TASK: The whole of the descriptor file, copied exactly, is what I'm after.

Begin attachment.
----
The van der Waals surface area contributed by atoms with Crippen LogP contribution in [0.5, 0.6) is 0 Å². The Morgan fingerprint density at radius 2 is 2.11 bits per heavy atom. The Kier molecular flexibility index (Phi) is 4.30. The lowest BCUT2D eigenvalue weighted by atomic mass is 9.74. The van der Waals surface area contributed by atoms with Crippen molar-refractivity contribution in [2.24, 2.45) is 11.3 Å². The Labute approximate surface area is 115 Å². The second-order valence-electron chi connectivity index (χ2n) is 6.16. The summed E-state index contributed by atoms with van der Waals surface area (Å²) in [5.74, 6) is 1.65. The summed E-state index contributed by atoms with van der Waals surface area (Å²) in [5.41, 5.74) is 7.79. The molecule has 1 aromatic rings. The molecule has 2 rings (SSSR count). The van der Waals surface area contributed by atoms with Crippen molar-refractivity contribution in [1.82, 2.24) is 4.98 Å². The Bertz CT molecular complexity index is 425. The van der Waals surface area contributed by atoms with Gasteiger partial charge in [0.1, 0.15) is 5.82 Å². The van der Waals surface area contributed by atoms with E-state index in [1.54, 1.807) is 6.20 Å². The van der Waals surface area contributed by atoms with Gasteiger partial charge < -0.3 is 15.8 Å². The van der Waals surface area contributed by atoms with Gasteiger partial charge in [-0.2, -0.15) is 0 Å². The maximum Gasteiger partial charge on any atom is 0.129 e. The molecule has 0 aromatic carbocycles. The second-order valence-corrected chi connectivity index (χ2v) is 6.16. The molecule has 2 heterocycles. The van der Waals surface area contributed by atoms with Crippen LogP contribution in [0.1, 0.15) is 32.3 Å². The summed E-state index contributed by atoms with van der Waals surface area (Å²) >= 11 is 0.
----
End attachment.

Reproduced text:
The van der Waals surface area contributed by atoms with Crippen LogP contribution in [0.5, 0.6) is 0 Å². The Morgan fingerprint density at radius 2 is 2.11 bits per heavy atom. The Kier molecular flexibility index (Phi) is 4.30. The lowest BCUT2D eigenvalue weighted by atomic mass is 9.74. The van der Waals surface area contributed by atoms with Crippen molar-refractivity contribution in [2.24, 2.45) is 11.3 Å². The Labute approximate surface area is 115 Å². The second-order valence-electron chi connectivity index (χ2n) is 6.16. The summed E-state index contributed by atoms with van der Waals surface area (Å²) in [5.74, 6) is 1.65. The summed E-state index contributed by atoms with van der Waals surface area (Å²) in [5.41, 5.74) is 7.79. The molecule has 1 aromatic rings. The molecule has 2 rings (SSSR count). The van der Waals surface area contributed by atoms with Crippen molar-refractivity contribution in [1.82, 2.24) is 4.98 Å². The Bertz CT molecular complexity index is 425. The van der Waals surface area contributed by atoms with Gasteiger partial charge in [0.1, 0.15) is 5.82 Å². The van der Waals surface area contributed by atoms with E-state index in [1.54, 1.807) is 6.20 Å². The van der Waals surface area contributed by atoms with Gasteiger partial charge < -0.3 is 15.8 Å². The van der Waals surface area contributed by atoms with Gasteiger partial charge in [-0.2, -0.15) is 0 Å². The maximum Gasteiger partial charge on any atom is 0.129 e. The molecule has 0 aromatic carbocycles. The second-order valence-corrected chi connectivity index (χ2v) is 6.16. The molecule has 2 heterocycles. The van der Waals surface area contributed by atoms with Crippen LogP contribution in [0.1, 0.15) is 32.3 Å². The summed E-state index contributed by atoms with van der Waals surface area (Å²) >= 11 is 0.